The Imperfect Rape
Brock Turner will be free after three months in jail. He’s the guy that took that drunk young lady out back behind the bar and ripped her apart and knocked her unconscious so he could have his way with her. She was loaded so it was okay. It’s an old story…what was she wearing? What had she had to drink? Let’s turn our gaze on the victim to rule out anything untoward that she may have done to warrant this treatment. It had to be her fault. We do all this before we look at the attacker. And we know this story, his dad writes a letter about his good character and the judge gives him a very light sentence so we can protect him from the animals in prison. And then he gets released early. Oh it’s just so sickening.
But what about me? No one ripped off my clothes. I didn’t drink an ounce of alcohol. I didn’t walk into a bar. I never wore revealing clothes. So can we look at me and say it was my fault? I think we do because I didn’t say no early enough. I went for a walk with him in the woods. I knew him. Not very well though so maybe I should not have gone anywhere alone with him. And maybe I should have stayed with my group since he was so much older than I was. And maybe I shouldn’t have ruined his career by reporting him. And maybe I shouldn’t have impacted everyone else’s good time by making this happen. And maybe I shouldn’t have marred my love of Israel and allowed this to happen on such hallowed ground. Maybe I shouldn’t be writing this. Maybe I shouldn’t share my story. Maybe.
But I am. Because sometimes when my loving husband holds me tight, it feels too tight. And sometimes when I hear someone speaking in Hebrew, I get the chills. Sometimes when I smell the fragrance of a deep wooded area, I shudder. Sometimes when I am alone in my thoughts and I drift, I am back there. I am in the woods and he is on top of me and I can hardly speak the word, but I said it, I said as loud as I could. With the air being pushed out of me from the weight of his torso, I said it. I said STOP. I said it, I know I did.
I was not cut, I was not drunk, I was not beaten, I was not scantily clad, I was not asking for it. I was young, I was confused, I was in a magical land, I was away from home, I was lost, I was dizzy. But I said STOP. This was cut and dry. And I said it.
He was a tour guide and I was in Israel for the first time as part of a Political Science course through college. We were 4 weeks into a 7 week trip. We had talked a lot. We all did. There were 16 students, our professor, his teenage children, a teachers aide and the tour guide. We had bonded as a group and by this time it felt natural to find small corners of hotels to talk. We all felt protected and safe. He and I had walked around at night together before. This was no different. But then he had to get something from his room. He asked me to go there with him before we continued to walk around the grounds of our hotel. He approached me kindly in his room. I pushed him away kindly, with a smiling but firm stance. We left the room, we walked. There was a path along the wooded hillside, he suggested we explore. I remember the thoughts. Tossing around a weak but persistent fear. And then allowing myself to be pulled gently, urged off the path by a light but strong hand holding mine. And then, in a heartbeat, I was on the floor. Not pushed, just put there. And he kissed me, I moved my head. That’s when I said it. STOP. But his weight. That’s the all encompassing feature of this life event for me, his weight on my body. Within seconds it was over, he had accomplished his goal. And I had nothing to do with it.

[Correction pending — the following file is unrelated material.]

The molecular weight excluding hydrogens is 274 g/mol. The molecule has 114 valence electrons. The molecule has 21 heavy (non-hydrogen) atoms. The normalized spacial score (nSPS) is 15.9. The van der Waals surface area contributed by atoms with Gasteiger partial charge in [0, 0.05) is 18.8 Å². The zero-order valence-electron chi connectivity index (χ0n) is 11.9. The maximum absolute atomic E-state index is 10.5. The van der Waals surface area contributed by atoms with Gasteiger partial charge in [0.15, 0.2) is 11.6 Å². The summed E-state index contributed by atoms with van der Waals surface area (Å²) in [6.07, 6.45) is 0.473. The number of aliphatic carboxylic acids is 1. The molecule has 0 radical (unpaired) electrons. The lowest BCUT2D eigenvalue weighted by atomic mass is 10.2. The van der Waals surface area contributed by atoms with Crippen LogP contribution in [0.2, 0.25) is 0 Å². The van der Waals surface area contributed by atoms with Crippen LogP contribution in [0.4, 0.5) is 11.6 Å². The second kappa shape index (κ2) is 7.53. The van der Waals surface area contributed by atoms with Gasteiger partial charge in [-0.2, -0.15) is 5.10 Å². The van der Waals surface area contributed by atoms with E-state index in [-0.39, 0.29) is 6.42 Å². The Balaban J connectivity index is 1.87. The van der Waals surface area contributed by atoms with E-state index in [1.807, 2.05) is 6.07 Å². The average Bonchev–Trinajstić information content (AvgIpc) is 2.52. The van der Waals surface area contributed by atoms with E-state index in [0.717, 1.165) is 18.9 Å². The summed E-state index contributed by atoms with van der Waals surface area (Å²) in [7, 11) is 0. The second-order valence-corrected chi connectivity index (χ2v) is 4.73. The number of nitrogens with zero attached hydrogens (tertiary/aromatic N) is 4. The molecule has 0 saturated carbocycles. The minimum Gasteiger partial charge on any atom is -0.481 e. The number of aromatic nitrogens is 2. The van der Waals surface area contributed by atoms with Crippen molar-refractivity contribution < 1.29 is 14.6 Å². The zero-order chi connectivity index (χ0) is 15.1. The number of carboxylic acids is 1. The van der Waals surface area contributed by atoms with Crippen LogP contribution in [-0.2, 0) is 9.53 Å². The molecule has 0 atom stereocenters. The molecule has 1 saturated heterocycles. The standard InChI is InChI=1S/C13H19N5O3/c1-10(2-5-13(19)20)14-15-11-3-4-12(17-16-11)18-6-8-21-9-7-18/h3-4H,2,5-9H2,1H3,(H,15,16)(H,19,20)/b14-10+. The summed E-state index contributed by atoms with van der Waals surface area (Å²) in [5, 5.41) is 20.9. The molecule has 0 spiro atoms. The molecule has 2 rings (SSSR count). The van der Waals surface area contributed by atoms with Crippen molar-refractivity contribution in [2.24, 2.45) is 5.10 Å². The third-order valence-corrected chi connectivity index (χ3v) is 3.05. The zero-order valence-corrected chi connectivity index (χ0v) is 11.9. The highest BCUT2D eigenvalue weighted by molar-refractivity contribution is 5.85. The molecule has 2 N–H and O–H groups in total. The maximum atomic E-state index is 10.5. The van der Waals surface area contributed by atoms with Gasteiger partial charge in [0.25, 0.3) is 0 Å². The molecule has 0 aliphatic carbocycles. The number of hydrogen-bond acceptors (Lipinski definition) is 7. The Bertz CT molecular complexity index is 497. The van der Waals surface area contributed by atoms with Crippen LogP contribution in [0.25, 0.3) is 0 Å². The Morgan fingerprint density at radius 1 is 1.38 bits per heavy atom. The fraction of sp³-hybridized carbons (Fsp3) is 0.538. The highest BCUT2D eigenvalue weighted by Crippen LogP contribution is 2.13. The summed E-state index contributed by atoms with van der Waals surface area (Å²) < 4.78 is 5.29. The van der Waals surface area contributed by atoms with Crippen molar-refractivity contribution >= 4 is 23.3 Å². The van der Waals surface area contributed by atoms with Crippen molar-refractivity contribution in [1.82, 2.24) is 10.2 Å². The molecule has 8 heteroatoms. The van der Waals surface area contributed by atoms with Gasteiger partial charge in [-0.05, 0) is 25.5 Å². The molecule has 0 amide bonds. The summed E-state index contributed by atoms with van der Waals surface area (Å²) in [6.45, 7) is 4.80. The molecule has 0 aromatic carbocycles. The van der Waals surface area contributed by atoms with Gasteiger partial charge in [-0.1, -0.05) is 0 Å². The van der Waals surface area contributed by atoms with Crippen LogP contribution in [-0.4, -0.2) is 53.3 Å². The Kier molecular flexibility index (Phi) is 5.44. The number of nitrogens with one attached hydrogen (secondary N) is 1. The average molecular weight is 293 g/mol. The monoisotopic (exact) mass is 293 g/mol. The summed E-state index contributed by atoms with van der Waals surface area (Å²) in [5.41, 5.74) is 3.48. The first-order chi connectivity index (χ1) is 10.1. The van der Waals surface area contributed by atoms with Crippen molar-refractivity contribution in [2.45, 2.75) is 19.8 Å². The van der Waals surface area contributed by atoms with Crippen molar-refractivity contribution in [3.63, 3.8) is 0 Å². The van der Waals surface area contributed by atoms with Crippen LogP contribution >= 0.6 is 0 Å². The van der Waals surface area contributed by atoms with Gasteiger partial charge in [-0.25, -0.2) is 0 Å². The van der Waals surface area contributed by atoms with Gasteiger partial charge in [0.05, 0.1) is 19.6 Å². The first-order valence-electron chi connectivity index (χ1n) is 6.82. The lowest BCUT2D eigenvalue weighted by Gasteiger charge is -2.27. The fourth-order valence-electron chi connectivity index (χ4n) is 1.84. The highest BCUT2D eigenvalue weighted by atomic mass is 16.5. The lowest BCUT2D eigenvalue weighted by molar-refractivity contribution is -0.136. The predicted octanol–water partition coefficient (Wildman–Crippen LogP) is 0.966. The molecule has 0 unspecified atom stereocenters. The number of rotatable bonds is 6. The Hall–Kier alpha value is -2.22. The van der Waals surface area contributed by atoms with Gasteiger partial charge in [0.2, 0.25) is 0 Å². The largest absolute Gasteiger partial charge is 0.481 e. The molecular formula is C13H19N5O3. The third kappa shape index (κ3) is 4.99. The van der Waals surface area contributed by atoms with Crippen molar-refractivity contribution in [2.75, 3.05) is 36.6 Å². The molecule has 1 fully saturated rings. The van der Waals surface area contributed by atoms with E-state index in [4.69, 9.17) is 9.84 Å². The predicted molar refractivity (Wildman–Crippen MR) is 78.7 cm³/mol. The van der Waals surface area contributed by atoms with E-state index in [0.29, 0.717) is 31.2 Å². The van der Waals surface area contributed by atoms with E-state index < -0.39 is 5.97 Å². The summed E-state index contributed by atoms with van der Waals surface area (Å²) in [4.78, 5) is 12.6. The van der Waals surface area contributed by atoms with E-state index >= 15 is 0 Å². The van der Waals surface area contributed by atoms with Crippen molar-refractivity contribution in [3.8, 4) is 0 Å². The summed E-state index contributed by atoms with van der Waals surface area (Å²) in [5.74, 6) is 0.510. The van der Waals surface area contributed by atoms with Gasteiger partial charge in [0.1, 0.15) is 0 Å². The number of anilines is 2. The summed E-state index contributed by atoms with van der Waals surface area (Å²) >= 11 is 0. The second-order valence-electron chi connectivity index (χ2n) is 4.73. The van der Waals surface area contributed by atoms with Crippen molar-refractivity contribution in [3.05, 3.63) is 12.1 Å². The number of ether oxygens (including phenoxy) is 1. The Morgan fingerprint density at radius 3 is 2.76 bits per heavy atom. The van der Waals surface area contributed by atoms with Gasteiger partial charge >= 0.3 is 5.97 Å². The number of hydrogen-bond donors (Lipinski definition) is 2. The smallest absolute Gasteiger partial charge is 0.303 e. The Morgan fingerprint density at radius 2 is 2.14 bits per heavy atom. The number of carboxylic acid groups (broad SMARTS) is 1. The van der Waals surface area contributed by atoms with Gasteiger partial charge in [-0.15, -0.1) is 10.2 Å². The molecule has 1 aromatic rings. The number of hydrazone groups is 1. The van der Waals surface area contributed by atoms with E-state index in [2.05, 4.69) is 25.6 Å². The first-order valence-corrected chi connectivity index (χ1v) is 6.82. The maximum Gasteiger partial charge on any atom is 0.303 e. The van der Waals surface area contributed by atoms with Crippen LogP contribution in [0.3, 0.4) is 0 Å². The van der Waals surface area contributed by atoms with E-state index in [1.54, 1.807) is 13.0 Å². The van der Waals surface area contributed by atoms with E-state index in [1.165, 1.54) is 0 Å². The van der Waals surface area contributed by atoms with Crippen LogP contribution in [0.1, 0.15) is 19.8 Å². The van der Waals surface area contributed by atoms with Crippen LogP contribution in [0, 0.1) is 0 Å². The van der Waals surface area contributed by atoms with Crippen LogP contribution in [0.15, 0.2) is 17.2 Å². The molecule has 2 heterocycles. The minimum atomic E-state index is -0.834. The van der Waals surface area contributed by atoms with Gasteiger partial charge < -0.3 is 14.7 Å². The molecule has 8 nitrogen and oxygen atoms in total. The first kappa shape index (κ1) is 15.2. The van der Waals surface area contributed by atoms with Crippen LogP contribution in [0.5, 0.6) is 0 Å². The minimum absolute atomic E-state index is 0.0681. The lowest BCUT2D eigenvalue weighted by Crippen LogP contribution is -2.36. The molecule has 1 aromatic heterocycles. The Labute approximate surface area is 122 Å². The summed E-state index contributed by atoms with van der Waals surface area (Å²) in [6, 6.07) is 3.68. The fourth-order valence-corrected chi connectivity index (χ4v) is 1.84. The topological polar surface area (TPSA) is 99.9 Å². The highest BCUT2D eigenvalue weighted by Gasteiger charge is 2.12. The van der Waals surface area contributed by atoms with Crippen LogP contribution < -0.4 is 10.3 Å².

And as soon as I reported it, I was believed, action was taken, he was fired. I felt guilty, I felt like it was my fault, I couldn’t see through the haze of my own delirium because it didn’t fit into any neat boxes. No one else needed it to but I did. Because I went for a walk willingly, after he made a rejected pass. And I’ve lived with a kind of wrenching guilt deep under the surface for the last 20 years. And it’s lived within me. So I don’t have a happy ending to this story because it was never resolved. These paragraphs don’t reveal a conclusion, they aren’t leading me to a natural ending. I don’t know how I should feel about all of it now so it’s hard to tell you where it all sits with me, it’s just there, under the surface. It’s now been shared and it can’t be put back into the haze. I was assaulted by someone I knew. So many women have. No matter the degree of “violence,” the violation is there, it’s not grey or blurry but it’s not perfect. And it needs to come out of the shadows and into the light.
(photocredit: Time Magazine, June 1991 issue, the first media outlet to report on college campus “date rape”, sparking a national debate.)